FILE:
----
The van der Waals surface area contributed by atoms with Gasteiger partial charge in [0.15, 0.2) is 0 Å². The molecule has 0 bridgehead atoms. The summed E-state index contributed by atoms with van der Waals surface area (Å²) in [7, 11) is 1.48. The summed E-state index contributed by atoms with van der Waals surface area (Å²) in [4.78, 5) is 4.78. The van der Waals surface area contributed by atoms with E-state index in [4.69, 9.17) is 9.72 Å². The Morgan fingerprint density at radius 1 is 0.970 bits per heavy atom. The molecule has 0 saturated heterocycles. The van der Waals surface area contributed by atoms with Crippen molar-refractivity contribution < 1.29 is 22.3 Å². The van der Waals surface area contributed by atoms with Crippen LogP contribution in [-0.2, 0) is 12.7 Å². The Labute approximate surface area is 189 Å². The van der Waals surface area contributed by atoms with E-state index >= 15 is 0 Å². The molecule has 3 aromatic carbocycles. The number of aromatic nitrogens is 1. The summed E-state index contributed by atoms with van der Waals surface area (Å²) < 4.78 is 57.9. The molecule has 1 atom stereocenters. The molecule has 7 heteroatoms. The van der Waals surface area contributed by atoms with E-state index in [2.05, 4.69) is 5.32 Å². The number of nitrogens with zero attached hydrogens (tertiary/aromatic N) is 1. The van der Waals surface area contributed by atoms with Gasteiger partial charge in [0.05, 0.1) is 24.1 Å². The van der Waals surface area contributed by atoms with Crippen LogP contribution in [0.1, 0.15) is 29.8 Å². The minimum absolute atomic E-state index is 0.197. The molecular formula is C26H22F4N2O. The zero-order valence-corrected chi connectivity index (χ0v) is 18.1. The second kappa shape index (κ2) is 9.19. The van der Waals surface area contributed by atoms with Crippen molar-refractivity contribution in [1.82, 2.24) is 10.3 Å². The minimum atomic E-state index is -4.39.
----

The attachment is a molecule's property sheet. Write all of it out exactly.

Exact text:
The van der Waals surface area contributed by atoms with Gasteiger partial charge in [0.15, 0.2) is 0 Å². The molecule has 0 bridgehead atoms. The summed E-state index contributed by atoms with van der Waals surface area (Å²) in [7, 11) is 1.48. The summed E-state index contributed by atoms with van der Waals surface area (Å²) in [4.78, 5) is 4.78. The van der Waals surface area contributed by atoms with E-state index in [4.69, 9.17) is 9.72 Å². The Morgan fingerprint density at radius 1 is 0.970 bits per heavy atom. The molecule has 0 saturated heterocycles. The van der Waals surface area contributed by atoms with Crippen molar-refractivity contribution < 1.29 is 22.3 Å². The van der Waals surface area contributed by atoms with Crippen LogP contribution in [-0.2, 0) is 12.7 Å². The Labute approximate surface area is 189 Å². The van der Waals surface area contributed by atoms with E-state index >= 15 is 0 Å². The molecule has 3 aromatic carbocycles. The number of aromatic nitrogens is 1. The summed E-state index contributed by atoms with van der Waals surface area (Å²) < 4.78 is 57.9. The molecule has 1 atom stereocenters. The molecule has 7 heteroatoms. The van der Waals surface area contributed by atoms with E-state index in [2.05, 4.69) is 5.32 Å². The number of nitrogens with zero attached hydrogens (tertiary/aromatic N) is 1. The van der Waals surface area contributed by atoms with Gasteiger partial charge in [0.05, 0.1) is 24.1 Å². The van der Waals surface area contributed by atoms with Crippen LogP contribution in [0.1, 0.15) is 29.8 Å². The minimum absolute atomic E-state index is 0.197. The molecular formula is C26H22F4N2O. The zero-order valence-corrected chi connectivity index (χ0v) is 18.1. The second kappa shape index (κ2) is 9.19. The van der Waals surface area contributed by atoms with Crippen molar-refractivity contribution in [1.82, 2.24) is 10.3 Å². The minimum atomic E-state index is -4.39.